Read Like An Artist: Emotion & Drama

Based on how the Bible is often preached and taught, you could easily come to the conclusion that it is a story with surprisingly little interest in creating drama for the audience. More often than not, pastors and teachers focus almost exclusively on explaining, defending, and applying the ideas of the Bible and give hardly any thought to helping people experience the emotional force that the biblical stories are meant to have.


Image from: https://www.amazon.com/Heart-Biblical-Narrative-Rediscovering-Emotions/dp/0800663381

I bring this up, not because I want to nitpick the aesthetics of preaching but rather because the drama in a biblical narrative is an important aspect of how God's Word is meant to work. In The Heart of Biblical Narrative Karl Allen Kuhn notes that "Just as our beliefs can be cultivated and nurtured so that they more clearly reflect what God is revealing to us, so, too, can our proclivities of the heart" (loc. 346).

As there are different ways to move through an environment - walking, running, skipping, crawling - and each of these creates a unique experience, so too are there different ways to move through a narrative, and each of these creates its own unique experience...

Kuhn goes on to explain several specific strategies that biblical narratives use to shape the emotions of the audience, including techniques like extended threshold moments, anti-climax, and narrative inversion. For the artist trying to engage the biblical stories from a well-informed and thoughtful perspective, these insights are extremely helpful and so I commend The Heart of Biblical Narrative and similar works seeking to engage the Bible from an emotional angle.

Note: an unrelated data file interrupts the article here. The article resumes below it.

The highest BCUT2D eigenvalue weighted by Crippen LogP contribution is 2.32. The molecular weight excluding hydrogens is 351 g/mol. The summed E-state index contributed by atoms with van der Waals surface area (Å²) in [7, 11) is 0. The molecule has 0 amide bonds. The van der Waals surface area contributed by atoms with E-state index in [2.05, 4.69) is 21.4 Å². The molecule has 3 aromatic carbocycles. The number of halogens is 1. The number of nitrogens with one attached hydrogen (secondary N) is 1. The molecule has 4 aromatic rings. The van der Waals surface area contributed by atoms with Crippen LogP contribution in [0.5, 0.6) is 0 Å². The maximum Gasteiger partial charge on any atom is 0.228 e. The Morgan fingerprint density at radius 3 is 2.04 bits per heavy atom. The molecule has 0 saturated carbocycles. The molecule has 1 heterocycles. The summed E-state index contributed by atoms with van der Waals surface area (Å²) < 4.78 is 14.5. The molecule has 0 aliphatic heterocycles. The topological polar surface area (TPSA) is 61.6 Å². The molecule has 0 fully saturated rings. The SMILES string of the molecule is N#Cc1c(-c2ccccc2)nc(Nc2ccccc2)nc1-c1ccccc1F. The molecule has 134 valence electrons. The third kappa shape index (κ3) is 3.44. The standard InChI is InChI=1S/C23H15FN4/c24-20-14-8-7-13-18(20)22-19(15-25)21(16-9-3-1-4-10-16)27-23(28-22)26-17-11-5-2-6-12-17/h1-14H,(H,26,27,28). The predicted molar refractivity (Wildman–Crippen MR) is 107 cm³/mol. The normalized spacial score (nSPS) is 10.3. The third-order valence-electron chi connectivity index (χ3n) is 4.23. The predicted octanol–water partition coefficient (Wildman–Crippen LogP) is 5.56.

Often we think of artists as solitary individuals, creating their work out of their own isolated genius. But Bible Artists should never be isolated in their process of reading and adaptation.

Instead of replicating Kuhn's insights into narratology, however, I want to take a moment to think about concrete practices that artists can use to engage the Bible at an emotional & dramatic level. Reading well is not just a matter of asking the right questions, after all. As there are different ways to move through an environment - walking, running, skipping, crawling - and each of these creates a unique experience, so too are there different ways to move through a narrative, and each of these creates its own unique experience, some of which are more conducive to catching the emotional and dramatic sense of a text.


Reading Practices for Emotional & Dramatic Engagement


Read Imaginatively

If you're going to try to turn a biblical story into Bible Art, you shouldn't wait until you're actually making something to turn on your imagination. Dramatic visualization is a process that you should be engaging while you are reading the story itself. Oftentimes, it is by trying to picture the specific details of a story that we begin to see cracks or surprising aspects of what is going on that we might not have recognized through a more prosaic analysis of the words and their meaning. Meaning or potential avenues for adaptive exploration can be found in this process and so it's important to not delay it until the more active stage of adaptation.